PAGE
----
Among the federal circuit courts that have spoken so far, three – the Seventh, Tenth and D.C. Circuits – have ratified the dangerous view that secular, profit-making private employers can claim a religious exemption from the Affordable Care Act….
If Samuels is using the phrase “private employers” to mean corporations, then she is incompetently misstating the holding of the D.C. Circuit (and she is also overstating the holdings of the Seventh and Tenth Circuits, which are limited to closely held corporations).
If, on the other hand, she is using the phrase “private employers” to include the individual owners of closely held corporations, then she is treating the corporations as the alter egos of those individual owners—in which case it ought to follow very easily that the individual owners can pursue relief in their individual capacities for any burdens imposed on their religious liberty in how they operate their corporations.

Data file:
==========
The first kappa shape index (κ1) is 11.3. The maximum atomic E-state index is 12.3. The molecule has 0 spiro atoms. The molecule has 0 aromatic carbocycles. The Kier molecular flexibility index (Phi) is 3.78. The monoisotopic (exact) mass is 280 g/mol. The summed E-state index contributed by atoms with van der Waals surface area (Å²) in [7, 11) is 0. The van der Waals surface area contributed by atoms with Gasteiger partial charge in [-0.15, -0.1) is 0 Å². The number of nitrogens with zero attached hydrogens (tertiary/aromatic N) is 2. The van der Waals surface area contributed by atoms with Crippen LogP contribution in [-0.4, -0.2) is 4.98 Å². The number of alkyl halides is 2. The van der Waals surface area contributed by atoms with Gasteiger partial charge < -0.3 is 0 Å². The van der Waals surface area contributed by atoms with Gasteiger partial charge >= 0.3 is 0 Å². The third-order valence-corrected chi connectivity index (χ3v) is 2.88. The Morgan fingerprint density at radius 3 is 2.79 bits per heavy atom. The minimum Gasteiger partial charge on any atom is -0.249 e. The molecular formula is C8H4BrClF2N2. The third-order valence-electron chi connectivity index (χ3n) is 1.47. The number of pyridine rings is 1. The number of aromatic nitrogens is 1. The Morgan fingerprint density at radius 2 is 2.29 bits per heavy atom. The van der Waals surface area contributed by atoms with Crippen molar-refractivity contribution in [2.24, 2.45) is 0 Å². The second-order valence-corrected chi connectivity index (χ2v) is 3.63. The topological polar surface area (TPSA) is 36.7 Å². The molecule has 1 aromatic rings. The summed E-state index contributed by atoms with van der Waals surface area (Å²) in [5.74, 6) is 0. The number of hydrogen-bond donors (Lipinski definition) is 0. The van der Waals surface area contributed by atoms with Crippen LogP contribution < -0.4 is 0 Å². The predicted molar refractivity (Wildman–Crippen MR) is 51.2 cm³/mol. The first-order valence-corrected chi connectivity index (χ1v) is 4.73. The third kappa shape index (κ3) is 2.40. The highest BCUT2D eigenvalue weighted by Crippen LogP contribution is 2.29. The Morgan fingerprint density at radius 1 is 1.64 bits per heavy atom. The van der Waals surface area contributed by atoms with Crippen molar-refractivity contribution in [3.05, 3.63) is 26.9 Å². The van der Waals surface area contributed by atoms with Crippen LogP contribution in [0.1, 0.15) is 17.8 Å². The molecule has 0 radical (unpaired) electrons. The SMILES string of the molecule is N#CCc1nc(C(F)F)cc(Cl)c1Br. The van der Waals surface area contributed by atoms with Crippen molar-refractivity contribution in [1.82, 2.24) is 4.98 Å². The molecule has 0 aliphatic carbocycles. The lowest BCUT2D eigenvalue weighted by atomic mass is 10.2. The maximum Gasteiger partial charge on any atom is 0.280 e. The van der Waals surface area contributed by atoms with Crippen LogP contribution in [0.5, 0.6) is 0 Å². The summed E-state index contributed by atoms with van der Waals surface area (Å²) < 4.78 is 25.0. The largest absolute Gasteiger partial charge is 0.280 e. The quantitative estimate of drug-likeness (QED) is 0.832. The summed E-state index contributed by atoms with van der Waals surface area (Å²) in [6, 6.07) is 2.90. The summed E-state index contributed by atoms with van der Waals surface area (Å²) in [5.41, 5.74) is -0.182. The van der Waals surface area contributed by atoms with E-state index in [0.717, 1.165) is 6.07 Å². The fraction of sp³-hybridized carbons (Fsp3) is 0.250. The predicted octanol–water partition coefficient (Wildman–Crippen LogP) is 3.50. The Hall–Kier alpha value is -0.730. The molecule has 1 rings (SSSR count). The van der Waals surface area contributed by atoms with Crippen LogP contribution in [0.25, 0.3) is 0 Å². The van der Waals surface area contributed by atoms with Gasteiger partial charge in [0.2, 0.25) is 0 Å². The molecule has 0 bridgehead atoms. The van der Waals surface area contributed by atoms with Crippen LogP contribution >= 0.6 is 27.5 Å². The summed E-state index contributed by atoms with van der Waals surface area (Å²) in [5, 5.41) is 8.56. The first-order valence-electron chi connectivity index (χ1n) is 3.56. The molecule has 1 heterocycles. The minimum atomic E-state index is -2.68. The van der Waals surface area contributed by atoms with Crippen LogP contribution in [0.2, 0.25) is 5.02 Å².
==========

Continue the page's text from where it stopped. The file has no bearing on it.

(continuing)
As for Samuels’s tendentious phrasing: The plaintiffs in those (and other) cases are seeking to enforce their rights under the federal Religious Freedom Restoration Act, not to claim some amorphous “religious exemption” from Obamacare. And, even on the (dubious) assumption that there is a compelling governmental interest in marginally increasing access to contraceptives, there is nothing “dangerous” about vindicating the employers’ rights, as the government has ample alternative means of providing contraceptives to their employees. (See part 3 of my law-review essay on RFRA and the HHS mandate.)